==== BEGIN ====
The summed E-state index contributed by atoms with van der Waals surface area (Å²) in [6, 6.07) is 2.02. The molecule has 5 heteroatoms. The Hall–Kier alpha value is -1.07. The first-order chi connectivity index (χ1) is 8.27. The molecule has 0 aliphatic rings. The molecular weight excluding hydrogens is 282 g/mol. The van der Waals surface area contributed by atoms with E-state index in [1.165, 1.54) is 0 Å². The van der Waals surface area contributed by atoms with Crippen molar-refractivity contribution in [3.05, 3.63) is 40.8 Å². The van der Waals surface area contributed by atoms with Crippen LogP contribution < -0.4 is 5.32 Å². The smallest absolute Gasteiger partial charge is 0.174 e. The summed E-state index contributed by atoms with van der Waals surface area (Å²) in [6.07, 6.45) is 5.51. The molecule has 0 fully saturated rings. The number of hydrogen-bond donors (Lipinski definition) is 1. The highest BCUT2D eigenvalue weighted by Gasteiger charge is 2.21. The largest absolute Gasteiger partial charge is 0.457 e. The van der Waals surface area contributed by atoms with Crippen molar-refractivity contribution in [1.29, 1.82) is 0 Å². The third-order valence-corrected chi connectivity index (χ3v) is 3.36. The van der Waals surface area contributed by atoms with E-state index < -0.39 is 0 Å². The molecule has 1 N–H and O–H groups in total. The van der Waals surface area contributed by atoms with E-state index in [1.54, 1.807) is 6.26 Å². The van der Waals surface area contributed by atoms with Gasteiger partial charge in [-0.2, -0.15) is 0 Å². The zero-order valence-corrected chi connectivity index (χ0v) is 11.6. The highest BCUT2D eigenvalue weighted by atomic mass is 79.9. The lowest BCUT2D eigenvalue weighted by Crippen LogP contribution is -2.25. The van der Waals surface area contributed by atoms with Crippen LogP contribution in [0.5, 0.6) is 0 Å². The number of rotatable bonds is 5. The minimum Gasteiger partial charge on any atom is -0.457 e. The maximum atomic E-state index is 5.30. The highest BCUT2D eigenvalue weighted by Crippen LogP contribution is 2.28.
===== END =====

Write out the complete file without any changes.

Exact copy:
The summed E-state index contributed by atoms with van der Waals surface area (Å²) in [6, 6.07) is 2.02. The molecule has 5 heteroatoms. The Hall–Kier alpha value is -1.07. The first-order chi connectivity index (χ1) is 8.27. The molecule has 0 aliphatic rings. The molecular weight excluding hydrogens is 282 g/mol. The van der Waals surface area contributed by atoms with E-state index in [1.165, 1.54) is 0 Å². The van der Waals surface area contributed by atoms with Crippen molar-refractivity contribution in [3.05, 3.63) is 40.8 Å². The van der Waals surface area contributed by atoms with Crippen LogP contribution < -0.4 is 5.32 Å². The smallest absolute Gasteiger partial charge is 0.174 e. The summed E-state index contributed by atoms with van der Waals surface area (Å²) in [6.07, 6.45) is 5.51. The molecule has 0 fully saturated rings. The number of hydrogen-bond donors (Lipinski definition) is 1. The highest BCUT2D eigenvalue weighted by Gasteiger charge is 2.21. The largest absolute Gasteiger partial charge is 0.457 e. The van der Waals surface area contributed by atoms with Crippen molar-refractivity contribution in [1.29, 1.82) is 0 Å². The third-order valence-corrected chi connectivity index (χ3v) is 3.36. The van der Waals surface area contributed by atoms with E-state index < -0.39 is 0 Å². The molecule has 1 N–H and O–H groups in total. The van der Waals surface area contributed by atoms with E-state index in [1.54, 1.807) is 6.26 Å². The van der Waals surface area contributed by atoms with Gasteiger partial charge in [-0.2, -0.15) is 0 Å². The zero-order valence-corrected chi connectivity index (χ0v) is 11.6. The highest BCUT2D eigenvalue weighted by atomic mass is 79.9. The lowest BCUT2D eigenvalue weighted by Crippen LogP contribution is -2.25. The van der Waals surface area contributed by atoms with Crippen LogP contribution in [0.5, 0.6) is 0 Å². The number of rotatable bonds is 5. The minimum Gasteiger partial charge on any atom is -0.457 e. The maximum atomic E-state index is 5.30. The highest BCUT2D eigenvalue weighted by Crippen LogP contribution is 2.28.